Friday, April 30, 2010

Black Elk: The Controversy Continues

Michael Steltenkamp's second book recently received a bad review in the American Library Association's Choice Magazine.

Nicholas Black Elk: Medicine Man, Missionary, Mystic was panned by Colgate University's C.T. Vecsey as having much of the same content as his earlier book Black Elk. Furthermore, Vecsey questions Steltenkamp's objectivity, while appearing to side with authors like the poet, John Neihardt, who strike me as being quite subjective.

(In addition to being a Roman Catholic priest, Seltenkamp also has a PhD in anthropology.)

Vecsey criticized Steltenkamp for basing all of his research on his interaction with Lucy Looks Twice. I have to question this. As I see it, Steltenkamp carefully read Neihardt's book and was right to ask why the poet glossed over the last 40-50 years of Nicholas Black Elk's life.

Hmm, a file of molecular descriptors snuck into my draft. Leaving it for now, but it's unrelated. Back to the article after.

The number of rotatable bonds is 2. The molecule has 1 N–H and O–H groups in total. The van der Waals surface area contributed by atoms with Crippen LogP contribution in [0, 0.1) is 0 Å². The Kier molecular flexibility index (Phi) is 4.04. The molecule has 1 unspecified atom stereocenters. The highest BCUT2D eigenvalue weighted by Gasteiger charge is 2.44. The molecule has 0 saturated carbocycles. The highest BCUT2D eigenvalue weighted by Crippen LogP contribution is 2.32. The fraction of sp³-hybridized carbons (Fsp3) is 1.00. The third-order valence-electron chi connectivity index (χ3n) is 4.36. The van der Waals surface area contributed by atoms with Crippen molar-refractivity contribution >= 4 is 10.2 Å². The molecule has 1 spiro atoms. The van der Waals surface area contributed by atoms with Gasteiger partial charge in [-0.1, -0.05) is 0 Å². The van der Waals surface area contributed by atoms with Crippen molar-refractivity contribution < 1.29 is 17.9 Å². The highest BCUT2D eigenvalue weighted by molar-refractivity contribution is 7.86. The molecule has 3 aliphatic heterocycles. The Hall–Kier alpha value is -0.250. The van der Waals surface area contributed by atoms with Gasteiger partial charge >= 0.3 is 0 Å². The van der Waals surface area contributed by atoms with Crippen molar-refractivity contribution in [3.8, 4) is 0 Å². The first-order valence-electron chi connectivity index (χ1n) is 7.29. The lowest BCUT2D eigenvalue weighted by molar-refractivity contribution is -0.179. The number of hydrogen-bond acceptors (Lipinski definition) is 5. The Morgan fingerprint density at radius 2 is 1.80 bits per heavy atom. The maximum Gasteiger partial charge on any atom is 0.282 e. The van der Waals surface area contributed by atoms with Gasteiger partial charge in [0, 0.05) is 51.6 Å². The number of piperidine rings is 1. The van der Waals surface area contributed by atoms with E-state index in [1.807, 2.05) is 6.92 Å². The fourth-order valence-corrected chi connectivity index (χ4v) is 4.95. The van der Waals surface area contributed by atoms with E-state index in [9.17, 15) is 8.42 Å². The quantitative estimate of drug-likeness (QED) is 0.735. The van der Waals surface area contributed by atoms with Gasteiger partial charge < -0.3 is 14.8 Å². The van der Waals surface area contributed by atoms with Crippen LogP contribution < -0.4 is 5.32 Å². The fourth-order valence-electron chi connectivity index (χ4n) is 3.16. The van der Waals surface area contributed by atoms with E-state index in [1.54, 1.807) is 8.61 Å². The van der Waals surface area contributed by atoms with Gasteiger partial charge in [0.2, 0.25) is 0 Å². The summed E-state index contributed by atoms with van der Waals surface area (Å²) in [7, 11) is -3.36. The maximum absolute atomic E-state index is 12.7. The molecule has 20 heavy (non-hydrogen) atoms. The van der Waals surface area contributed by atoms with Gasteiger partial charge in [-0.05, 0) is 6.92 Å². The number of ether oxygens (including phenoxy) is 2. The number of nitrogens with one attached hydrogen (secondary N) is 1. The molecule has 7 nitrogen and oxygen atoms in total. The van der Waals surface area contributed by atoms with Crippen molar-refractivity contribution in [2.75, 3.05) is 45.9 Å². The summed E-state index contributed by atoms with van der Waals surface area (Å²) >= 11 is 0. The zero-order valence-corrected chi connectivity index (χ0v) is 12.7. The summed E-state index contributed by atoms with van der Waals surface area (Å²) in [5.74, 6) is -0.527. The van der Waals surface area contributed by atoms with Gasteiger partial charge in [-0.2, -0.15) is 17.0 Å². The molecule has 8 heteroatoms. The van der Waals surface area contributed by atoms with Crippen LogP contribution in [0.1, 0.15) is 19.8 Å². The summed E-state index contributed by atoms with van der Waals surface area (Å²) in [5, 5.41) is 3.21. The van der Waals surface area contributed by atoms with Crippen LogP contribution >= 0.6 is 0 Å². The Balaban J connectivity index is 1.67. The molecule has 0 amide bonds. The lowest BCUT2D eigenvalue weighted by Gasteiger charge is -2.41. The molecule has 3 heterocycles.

If the review of Steltenkamp's current book was online I'd give you a link to it. However, I can give you a link to a site that looks at Black Elk in a way that is closer to how I tend to look at him. I especially encourage you to scroll down to the botton of the link and read the section under the heading


The person responsible for that site is Sam Wellman. Black Elk is one of his "Heroes of History," and I'm somewhat amused that the heroes he tends to focus on are "explorers," and "missionaries." These, as you may know, are two of the most-bashed occupations amongst historians.

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